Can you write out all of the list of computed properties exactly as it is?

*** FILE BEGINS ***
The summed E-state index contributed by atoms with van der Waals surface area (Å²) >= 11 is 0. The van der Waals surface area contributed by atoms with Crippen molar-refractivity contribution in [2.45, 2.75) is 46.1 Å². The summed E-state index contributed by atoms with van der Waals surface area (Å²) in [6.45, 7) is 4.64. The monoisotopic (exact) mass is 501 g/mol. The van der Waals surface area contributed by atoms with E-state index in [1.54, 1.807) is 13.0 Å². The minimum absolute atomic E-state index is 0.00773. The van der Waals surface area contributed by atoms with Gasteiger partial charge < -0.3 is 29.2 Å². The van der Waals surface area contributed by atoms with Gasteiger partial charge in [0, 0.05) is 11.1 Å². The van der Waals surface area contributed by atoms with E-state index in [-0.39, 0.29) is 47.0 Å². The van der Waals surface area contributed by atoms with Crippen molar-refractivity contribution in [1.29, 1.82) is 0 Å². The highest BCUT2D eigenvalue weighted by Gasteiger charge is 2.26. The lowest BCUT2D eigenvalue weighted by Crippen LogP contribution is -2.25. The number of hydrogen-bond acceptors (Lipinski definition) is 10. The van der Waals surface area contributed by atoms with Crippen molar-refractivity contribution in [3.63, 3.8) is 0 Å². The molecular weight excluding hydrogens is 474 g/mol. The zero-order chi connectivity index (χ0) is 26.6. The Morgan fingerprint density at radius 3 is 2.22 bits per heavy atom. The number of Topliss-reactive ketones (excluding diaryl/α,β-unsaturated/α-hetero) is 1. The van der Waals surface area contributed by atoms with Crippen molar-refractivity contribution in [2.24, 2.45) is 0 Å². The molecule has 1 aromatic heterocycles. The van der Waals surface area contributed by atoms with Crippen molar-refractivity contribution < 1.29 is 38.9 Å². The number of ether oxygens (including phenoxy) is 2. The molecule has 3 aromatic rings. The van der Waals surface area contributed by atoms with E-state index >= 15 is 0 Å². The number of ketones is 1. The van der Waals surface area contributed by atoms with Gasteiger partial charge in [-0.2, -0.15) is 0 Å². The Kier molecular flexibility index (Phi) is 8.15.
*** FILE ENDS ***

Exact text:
The summed E-state index contributed by atoms with van der Waals surface area (Å²) >= 11 is 0. The van der Waals surface area contributed by atoms with Crippen molar-refractivity contribution in [2.45, 2.75) is 46.1 Å². The summed E-state index contributed by atoms with van der Waals surface area (Å²) in [6.45, 7) is 4.64. The monoisotopic (exact) mass is 501 g/mol. The van der Waals surface area contributed by atoms with E-state index in [1.54, 1.807) is 13.0 Å². The minimum absolute atomic E-state index is 0.00773. The van der Waals surface area contributed by atoms with Gasteiger partial charge < -0.3 is 29.2 Å². The van der Waals surface area contributed by atoms with Gasteiger partial charge in [0, 0.05) is 11.1 Å². The van der Waals surface area contributed by atoms with E-state index in [-0.39, 0.29) is 47.0 Å². The van der Waals surface area contributed by atoms with Crippen molar-refractivity contribution in [1.29, 1.82) is 0 Å². The highest BCUT2D eigenvalue weighted by Gasteiger charge is 2.26. The lowest BCUT2D eigenvalue weighted by Crippen LogP contribution is -2.25. The number of hydrogen-bond acceptors (Lipinski definition) is 10. The van der Waals surface area contributed by atoms with Crippen molar-refractivity contribution in [3.63, 3.8) is 0 Å². The molecular weight excluding hydrogens is 474 g/mol. The zero-order chi connectivity index (χ0) is 26.6. The Morgan fingerprint density at radius 3 is 2.22 bits per heavy atom. The number of Topliss-reactive ketones (excluding diaryl/α,β-unsaturated/α-hetero) is 1. The van der Waals surface area contributed by atoms with Crippen molar-refractivity contribution in [2.24, 2.45) is 0 Å². The molecule has 1 aromatic heterocycles. The van der Waals surface area contributed by atoms with Crippen molar-refractivity contribution < 1.29 is 38.9 Å². The number of ether oxygens (including phenoxy) is 2. The molecule has 3 aromatic rings. The van der Waals surface area contributed by atoms with E-state index >= 15 is 0 Å². The number of ketones is 1. The van der Waals surface area contributed by atoms with Gasteiger partial charge in [-0.2, -0.15) is 0 Å². The Kier molecular flexibility index (Phi) is 8.15.